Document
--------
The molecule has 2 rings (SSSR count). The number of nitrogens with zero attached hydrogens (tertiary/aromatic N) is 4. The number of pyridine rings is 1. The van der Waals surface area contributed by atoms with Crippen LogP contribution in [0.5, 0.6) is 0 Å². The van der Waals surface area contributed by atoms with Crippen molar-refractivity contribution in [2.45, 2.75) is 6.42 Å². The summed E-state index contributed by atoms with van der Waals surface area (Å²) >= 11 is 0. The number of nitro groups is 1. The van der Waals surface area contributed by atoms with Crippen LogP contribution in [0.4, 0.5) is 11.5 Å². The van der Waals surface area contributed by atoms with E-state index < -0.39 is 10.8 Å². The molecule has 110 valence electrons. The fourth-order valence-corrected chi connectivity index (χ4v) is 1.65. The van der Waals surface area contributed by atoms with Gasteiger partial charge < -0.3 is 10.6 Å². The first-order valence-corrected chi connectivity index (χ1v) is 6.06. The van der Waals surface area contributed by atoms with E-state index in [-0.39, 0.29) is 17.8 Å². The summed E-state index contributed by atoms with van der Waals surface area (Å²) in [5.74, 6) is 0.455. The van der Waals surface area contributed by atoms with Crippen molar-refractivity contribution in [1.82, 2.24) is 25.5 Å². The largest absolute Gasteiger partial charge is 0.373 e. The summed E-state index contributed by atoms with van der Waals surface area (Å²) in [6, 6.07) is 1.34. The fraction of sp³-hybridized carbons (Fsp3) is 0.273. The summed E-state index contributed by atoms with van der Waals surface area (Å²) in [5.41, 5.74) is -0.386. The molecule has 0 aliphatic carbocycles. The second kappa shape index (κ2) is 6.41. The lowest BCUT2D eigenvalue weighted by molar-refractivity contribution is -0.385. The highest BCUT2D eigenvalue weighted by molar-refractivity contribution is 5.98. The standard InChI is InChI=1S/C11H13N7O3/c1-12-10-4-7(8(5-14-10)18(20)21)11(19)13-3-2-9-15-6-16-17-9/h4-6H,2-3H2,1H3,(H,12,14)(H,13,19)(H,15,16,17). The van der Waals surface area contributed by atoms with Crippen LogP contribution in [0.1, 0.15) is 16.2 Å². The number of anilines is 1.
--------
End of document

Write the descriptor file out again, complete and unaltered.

The molecule has 2 rings (SSSR count). The number of nitrogens with zero attached hydrogens (tertiary/aromatic N) is 4. The number of pyridine rings is 1. The van der Waals surface area contributed by atoms with Crippen LogP contribution in [0.5, 0.6) is 0 Å². The van der Waals surface area contributed by atoms with Crippen molar-refractivity contribution in [2.45, 2.75) is 6.42 Å². The summed E-state index contributed by atoms with van der Waals surface area (Å²) >= 11 is 0. The number of nitro groups is 1. The van der Waals surface area contributed by atoms with Crippen LogP contribution in [0.4, 0.5) is 11.5 Å². The van der Waals surface area contributed by atoms with E-state index < -0.39 is 10.8 Å². The molecule has 110 valence electrons. The fourth-order valence-corrected chi connectivity index (χ4v) is 1.65. The van der Waals surface area contributed by atoms with Gasteiger partial charge < -0.3 is 10.6 Å². The first-order valence-corrected chi connectivity index (χ1v) is 6.06. The van der Waals surface area contributed by atoms with E-state index in [-0.39, 0.29) is 17.8 Å². The summed E-state index contributed by atoms with van der Waals surface area (Å²) in [5.74, 6) is 0.455. The van der Waals surface area contributed by atoms with Crippen molar-refractivity contribution in [1.82, 2.24) is 25.5 Å². The largest absolute Gasteiger partial charge is 0.373 e. The summed E-state index contributed by atoms with van der Waals surface area (Å²) in [6, 6.07) is 1.34. The fraction of sp³-hybridized carbons (Fsp3) is 0.273. The summed E-state index contributed by atoms with van der Waals surface area (Å²) in [5.41, 5.74) is -0.386. The molecule has 0 aliphatic carbocycles. The second kappa shape index (κ2) is 6.41. The lowest BCUT2D eigenvalue weighted by molar-refractivity contribution is -0.385. The highest BCUT2D eigenvalue weighted by molar-refractivity contribution is 5.98. The standard InChI is InChI=1S/C11H13N7O3/c1-12-10-4-7(8(5-14-10)18(20)21)11(19)13-3-2-9-15-6-16-17-9/h4-6H,2-3H2,1H3,(H,12,14)(H,13,19)(H,15,16,17). The van der Waals surface area contributed by atoms with Crippen LogP contribution in [0.1, 0.15) is 16.2 Å². The number of anilines is 1.